If they need to "hide it" we have a problem!!! - Renette


Consumer expectation is that there is a central agency responsible for food safety while the reality is divided responsibility between Commonwealth approval and State/Territory enforcement. Management of this surveillance, monitoring and enforcement is laughable, being under-resourced both technically and financially, particularly when multinational food companies are putting high technology foods into circulation.


We have recently joined with other organisations seeking labelling to be administered by ACCC (9).


The expensive and thorough Blewitt review in 2011 suggested a funded central agency with broader responsibility than the present narrow remit of FSANZ (11) but action has not been forthcoming.


We believe that there needs to be a major rewite of the current Act so that it meets community expectations about food safety, transparency and choice. Only with a strengthened Act will confidence be restored. This needs to be a key agenda item to the Australia and New Zealand Ministerial Forum on Food Regulation, at your initiative.


A new Act would need to recognise a wider definition of food safety than the present deliberately narrow definition that excludes behavioural and learning effects, and indeed many other chronic conditions familiar to our Network. If side-effects from drugs are accepted and reported, we believe that side-effects of food should be similarly treated (12).


As a person who used to work to Ministers, I know that my current letter will be attached to a response provided to you by FSANZ , probably before you even see my letter. One might expect that there will be a reluctance from FSANZ to admit that their present very real and earnest efforts are not meeting consumer expectations.  The problem is that if you ask the same people the same questions you will always get the same answer. New information is hard to be heard in your system.


One way in which new information might be heard is if you beef up genuine consumer representation on the FSANZ Board. Only once in the last 14 years has a so-called consumer representive from the Board initiated contact with the Network, which as I have said is the largest consumer organisation focussed on food. The Network has contacted the last two consumer representatives on many occasions in that time without any useful response or action.


I do not intend to provide a copy of this letter to your colleagues in the Ministerial Forum nor to the media until I have had a response from you.

HD Signature3

Howard Dengate BSc (Food Tech) PhD 


(1)   
Survey of 648 people at talks on food intolerance  http://www.fedup.com.au/fedup-newsletters/2008/failsafe57-july-september-2008#research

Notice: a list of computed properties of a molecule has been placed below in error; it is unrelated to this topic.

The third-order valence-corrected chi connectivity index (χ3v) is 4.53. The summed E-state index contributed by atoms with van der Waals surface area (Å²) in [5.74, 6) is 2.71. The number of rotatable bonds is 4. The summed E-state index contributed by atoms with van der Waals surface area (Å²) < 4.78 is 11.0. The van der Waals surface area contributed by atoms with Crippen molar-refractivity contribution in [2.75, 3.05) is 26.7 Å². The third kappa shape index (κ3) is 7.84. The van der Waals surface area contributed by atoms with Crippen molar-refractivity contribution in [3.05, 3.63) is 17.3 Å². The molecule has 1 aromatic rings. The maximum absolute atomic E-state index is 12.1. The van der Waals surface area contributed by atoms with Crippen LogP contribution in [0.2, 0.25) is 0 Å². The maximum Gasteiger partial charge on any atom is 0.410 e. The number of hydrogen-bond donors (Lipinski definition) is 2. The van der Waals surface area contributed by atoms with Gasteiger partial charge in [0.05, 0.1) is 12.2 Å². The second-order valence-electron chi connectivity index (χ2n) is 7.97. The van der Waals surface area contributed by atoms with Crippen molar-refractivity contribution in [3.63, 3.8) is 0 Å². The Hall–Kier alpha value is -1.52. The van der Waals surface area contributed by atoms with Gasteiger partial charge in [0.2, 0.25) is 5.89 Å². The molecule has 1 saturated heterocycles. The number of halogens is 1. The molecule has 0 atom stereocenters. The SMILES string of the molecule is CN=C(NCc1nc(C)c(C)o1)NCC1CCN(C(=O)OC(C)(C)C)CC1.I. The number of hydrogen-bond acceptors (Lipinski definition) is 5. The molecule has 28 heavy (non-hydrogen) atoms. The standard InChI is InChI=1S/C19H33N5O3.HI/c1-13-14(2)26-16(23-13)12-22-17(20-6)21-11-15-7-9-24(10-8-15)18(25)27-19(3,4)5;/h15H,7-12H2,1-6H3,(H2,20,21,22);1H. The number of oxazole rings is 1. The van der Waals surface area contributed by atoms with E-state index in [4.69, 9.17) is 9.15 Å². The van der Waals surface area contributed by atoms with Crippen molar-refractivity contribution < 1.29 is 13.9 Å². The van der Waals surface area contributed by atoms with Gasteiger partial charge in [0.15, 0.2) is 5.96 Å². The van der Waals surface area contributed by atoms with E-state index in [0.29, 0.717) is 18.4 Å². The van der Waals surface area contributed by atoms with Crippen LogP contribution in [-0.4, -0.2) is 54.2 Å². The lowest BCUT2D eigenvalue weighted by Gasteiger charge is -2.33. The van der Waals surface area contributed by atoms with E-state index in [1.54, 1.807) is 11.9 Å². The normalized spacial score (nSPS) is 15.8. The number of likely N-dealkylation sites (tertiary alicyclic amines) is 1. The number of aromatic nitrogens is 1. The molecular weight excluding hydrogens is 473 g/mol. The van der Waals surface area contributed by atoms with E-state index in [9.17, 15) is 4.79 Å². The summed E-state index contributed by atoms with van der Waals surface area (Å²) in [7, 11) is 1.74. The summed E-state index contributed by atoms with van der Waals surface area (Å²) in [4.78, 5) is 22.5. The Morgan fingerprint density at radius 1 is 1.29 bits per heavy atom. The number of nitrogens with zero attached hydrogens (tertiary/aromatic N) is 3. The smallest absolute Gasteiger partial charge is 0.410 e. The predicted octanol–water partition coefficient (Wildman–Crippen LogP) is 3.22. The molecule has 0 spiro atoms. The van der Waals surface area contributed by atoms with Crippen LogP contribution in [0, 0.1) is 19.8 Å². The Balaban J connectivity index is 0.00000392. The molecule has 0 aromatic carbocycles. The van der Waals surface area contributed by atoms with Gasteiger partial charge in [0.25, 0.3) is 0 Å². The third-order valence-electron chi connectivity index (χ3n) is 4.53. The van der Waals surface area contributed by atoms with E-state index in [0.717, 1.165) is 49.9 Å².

(2)   
The Real Food Trend by Meat & Livestock Australia 2008 http://www.fedup.com.au/images/stories/TheRealFoodtrend.pdf

 
(3)    CFA survey 2013 http://consumersfederation.org.au/consumers-rate-food-energy-and-security-online-as-biggest-concerns-in-cfa-survey/

 
(4)    FSANZ Consumer Attitudes 2008 https://www.foodstandards.gov.au/publications/documents/Consumer%20Attitudes%20Survey.pdf

 

(5)    FSANZ Food Labelling Use and Understanding 2016 http://www.foodstandards.gov.au/publications/Pages/consumerlabelsurvey2015.aspx and  http://www.fedup.com.au/news/blog/one-third-mistrust-food-labels-in-australia

 
(6)    129 ways to add MSG and mislead consumers http://www.fedup.com.au/news/blog/129-ways-to-add-msg-and-fool-consumers

 
(7)    “Cultured” additives http://www.fedup.com.au/news/blog/caution-cultured-dextrose

 
(8)    Food industry ‘gaming’ of the Act http://www.fedup.com.au/news/blog/how-the-food-industry-games-food-regulation

 
(9)    ACCC and labelling http://www.fedup.com.au/news/blog/poor-labelling-of-food-products-submission-made-to-the-review-on-australian-consumer-law and http://www.fedup.com.au/images/stories/FSANZ2011a.pdf

 
(10) FSANZ Application A1136 -Reject a new way of hiding MSG in foods https://www.change.org/p/fsanz-food-standards-australia-new-zealand-reject-a-new-way-of-hiding-msg-in-foods?recruiter=26227191&utm_source=share_for_starters&utm_medium=copyLink

 
(11) Blewitt labelling review http://www.foodlabellingreview.gov.au/internet/foodlabelling/publishing.nsf/content/48C0548D80E715BCCA257825001E5DC0/$File/Labelling%20Logic_2011.pdf and http://www.fedup.com.au/images/stories/FINlabelissues.pdf

 
(12) Scope of additive safety assessments http://www.fedup.com.au/news/blog/how-useful-is-our-food-regulator-fsanz

 

RESPONSE FROM FSANZ MINISTER

FSANZ17a

FSANZ17b